All this effort came to successful fruition on July 20 1969, when Neil Armstrong and Buzz Aldrin became the first men to land on the moon. When Armstrong stepped out of the spacecraft he said the immortal words:

That’s one small step for man, one giant leap for mankind.

The event was shown on live TV to a worldwide audience of over 1 billion, almost a third of the population of the Earth at that time.  As a young child I was one of those billion people but not Mrs Geek, as it was past her bedtime (she was five years old).

 

Aldrin_Apollo_11

Apollo 11 Astronaut Buzz Aldrin on the Moon -Image from NASA

The astronauts planted the United States flag on the lunar surface in view of the TV camera. Some time later, President Richard Nixon spoke to them through a telephone-radio transmission which Nixon called “the most historic phone call ever made from the White House.”

In total the astronauts spent 2.5 hours on the lunar surface, during which time they gathered around 25 kg of moon rock. These samples would be studied by scientists over the forthcoming years and would provide new insights into the origin of the Moon.

They left behind on the Moon’s surface scientific instruments that included an array of mirrors  used to calculate the distance between the Moon and the Earth, and a seismometer used to measure moon quakes.

On their return to Earth, the astronauts were treated as heroes – but they also had to spend three weeks in quarantine, just in case they had picked up any strange and potentially dangerous diseases on in the Moon.  After that they went on a world tour in September and October, and met many prominent leaders, such as Queen Elizabeth II.

Subsequent  Missions

After Apollo 11 there were five further successful missions to the Moon (Apollos 12,14, 15, 16 and 17) plus one unsuccessful mission Apollo 13, which you may well know about from the Hollywood movie of the same name. The diagram below shows all the Apollo landing sites.

Apollo Landing Sites

 

The Apollo landing sites (Image from Soerfm)

All the landings were on the near side, as it would have been far too risky to land on the far side of the Moon, where they would have been out of direct contact from the Earth.

The later missions involved the astronauts having progressively longer and  longer stays on the Moon.  For the final mission, Apollo 17, the astronauts stayed on the surface for three days and performed three separate moonwalks.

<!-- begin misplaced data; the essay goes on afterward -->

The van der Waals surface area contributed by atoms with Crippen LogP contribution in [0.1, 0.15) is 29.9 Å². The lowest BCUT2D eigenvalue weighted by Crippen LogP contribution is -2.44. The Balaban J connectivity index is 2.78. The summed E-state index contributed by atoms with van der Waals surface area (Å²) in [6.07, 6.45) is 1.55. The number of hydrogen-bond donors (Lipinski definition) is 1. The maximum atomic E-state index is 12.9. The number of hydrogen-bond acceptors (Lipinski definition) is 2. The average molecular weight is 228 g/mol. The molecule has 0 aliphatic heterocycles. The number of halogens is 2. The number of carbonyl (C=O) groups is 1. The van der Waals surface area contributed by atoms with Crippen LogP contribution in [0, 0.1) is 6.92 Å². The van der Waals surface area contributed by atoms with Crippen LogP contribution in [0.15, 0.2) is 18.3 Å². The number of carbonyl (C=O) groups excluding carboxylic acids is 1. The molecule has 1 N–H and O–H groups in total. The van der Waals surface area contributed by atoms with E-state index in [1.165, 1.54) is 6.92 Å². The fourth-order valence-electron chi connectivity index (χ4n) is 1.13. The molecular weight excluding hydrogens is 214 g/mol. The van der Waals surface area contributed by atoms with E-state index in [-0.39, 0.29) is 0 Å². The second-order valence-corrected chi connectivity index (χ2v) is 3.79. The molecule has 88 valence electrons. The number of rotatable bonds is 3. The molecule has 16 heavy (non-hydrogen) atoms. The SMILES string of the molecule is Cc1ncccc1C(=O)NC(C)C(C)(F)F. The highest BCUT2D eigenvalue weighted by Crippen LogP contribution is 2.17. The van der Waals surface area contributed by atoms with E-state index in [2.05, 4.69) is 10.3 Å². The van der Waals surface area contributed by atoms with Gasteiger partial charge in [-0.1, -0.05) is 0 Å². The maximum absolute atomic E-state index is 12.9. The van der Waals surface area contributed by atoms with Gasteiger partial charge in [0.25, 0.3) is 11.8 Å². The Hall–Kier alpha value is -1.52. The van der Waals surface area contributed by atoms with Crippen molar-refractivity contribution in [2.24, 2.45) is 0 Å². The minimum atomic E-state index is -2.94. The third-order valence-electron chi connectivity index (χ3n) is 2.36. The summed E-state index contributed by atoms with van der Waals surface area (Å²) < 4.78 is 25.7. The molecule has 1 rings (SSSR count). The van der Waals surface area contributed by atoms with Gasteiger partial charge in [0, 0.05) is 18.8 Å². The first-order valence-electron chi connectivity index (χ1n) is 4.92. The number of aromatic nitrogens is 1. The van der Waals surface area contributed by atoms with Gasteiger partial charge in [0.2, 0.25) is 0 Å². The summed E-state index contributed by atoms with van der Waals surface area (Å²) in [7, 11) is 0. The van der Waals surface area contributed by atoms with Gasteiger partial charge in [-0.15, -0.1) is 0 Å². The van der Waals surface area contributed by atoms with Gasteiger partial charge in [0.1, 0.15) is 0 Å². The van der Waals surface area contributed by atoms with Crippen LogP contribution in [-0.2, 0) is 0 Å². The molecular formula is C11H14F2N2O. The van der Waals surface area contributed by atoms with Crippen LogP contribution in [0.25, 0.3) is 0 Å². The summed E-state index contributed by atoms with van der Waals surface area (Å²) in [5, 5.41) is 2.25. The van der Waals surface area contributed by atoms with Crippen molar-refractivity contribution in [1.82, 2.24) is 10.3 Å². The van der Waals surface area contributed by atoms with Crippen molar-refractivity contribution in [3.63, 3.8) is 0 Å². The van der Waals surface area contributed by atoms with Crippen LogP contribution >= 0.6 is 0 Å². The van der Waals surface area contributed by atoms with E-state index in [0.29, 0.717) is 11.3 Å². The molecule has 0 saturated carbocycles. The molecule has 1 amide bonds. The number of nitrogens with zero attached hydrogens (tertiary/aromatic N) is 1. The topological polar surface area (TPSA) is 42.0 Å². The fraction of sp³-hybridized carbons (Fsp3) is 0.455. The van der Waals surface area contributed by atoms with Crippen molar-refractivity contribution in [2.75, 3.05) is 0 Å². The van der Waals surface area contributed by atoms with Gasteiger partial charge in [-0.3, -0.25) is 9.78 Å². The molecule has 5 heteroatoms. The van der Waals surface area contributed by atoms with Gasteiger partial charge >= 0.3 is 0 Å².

During the final three missions the astronauts used an electric-powered moon buggy to allow them to travel longer distances on the Moon – about twenty miles away from the lunar module – and thus gather rock samples from more varied sites.

Lunar Rover

The Lunar Rover or “Moon Buggy” -Image from NASA

The End of the Apollo Program

After the successful landing of Apollo 11, watched by such a huge proportion of Earth’s inhabitants, public interest in the Moon program started to wane and the US government  quickly came under pressure to reduce the spending on manned space exploration. The last three Apollo missions which should have taken place in 1973 and 1974 were cancelled.

Another victim of the spending cuts was the Moon base, which NASA had been hoping to build on the Moon in around 1980. This Moon base would gradually be extended, over the following years and decades, until it became a fully fledged lunar colony. The intention was that one day people would actually live on the Moon, but these plans were brought to a halt in the early 1970s, purely because of the cost.  Not only that, but for the last 42 years no astronaut has ventured more than a few hundred miles above the surface of the Earth.

 

????????????????????????????????????????????????????????????????????????????????

Artist’s impression of a moon base -Image from NASA

When will humans next go to the moon ?

I think it is unlikely that the next astronauts to set foot on the Moon will be from America. NASA has no plans to go to the Moon within the next decade, because there is little political will or drive to do it.  It is unlikely that Congress would provide the funding, especially as NASA is already committed to supporting the International Space Station until at least 2020, which will reduce the money available for other manned space missions.

I think the next humans to set foot on the Moon will be from China, in around the year 2025. China has its own ambitious manned space programme, and has recently landed an unmanned probe on the Moon, which is exploring the Moon as I am writing this post.

In fact, there is so much to say about Chinese plans to explore space that I dealt with this in a separate post “Chinese Manned Spaceflight” which was posted on 16 June 2014.

 

 

Chinese Manned spaceflight

Welcome 

Welcome to the latest post from the Science Geek. The topic of this post, which is part of a series about the Moon, is the Chinese manned space programme. As I said in my last post, sadly it is now nearly 42 years since the last Apollo astronauts lifted off from the Moon’s surface and I believe the next humans to visit our nearest neighbour will be from China.

Once again I must give thanks to Mrs Geek correcting all my errors in spelling and grammar and making my posts far more readable.

Overview of Missions so Far

On 15 October 2003, Yang Liwei stepped into the Shenzhou 5 spacecraft and shortly after take off went into orbit to become the first Chinese astronaut. China then became only the third nation in the world, after Russia and the United States, to have their own space programme capable of putting a human into orbit without the assistance of any other nation.

yang liwei

Yang Liwei -The First Chinese Astronaut -Image provided by Dyor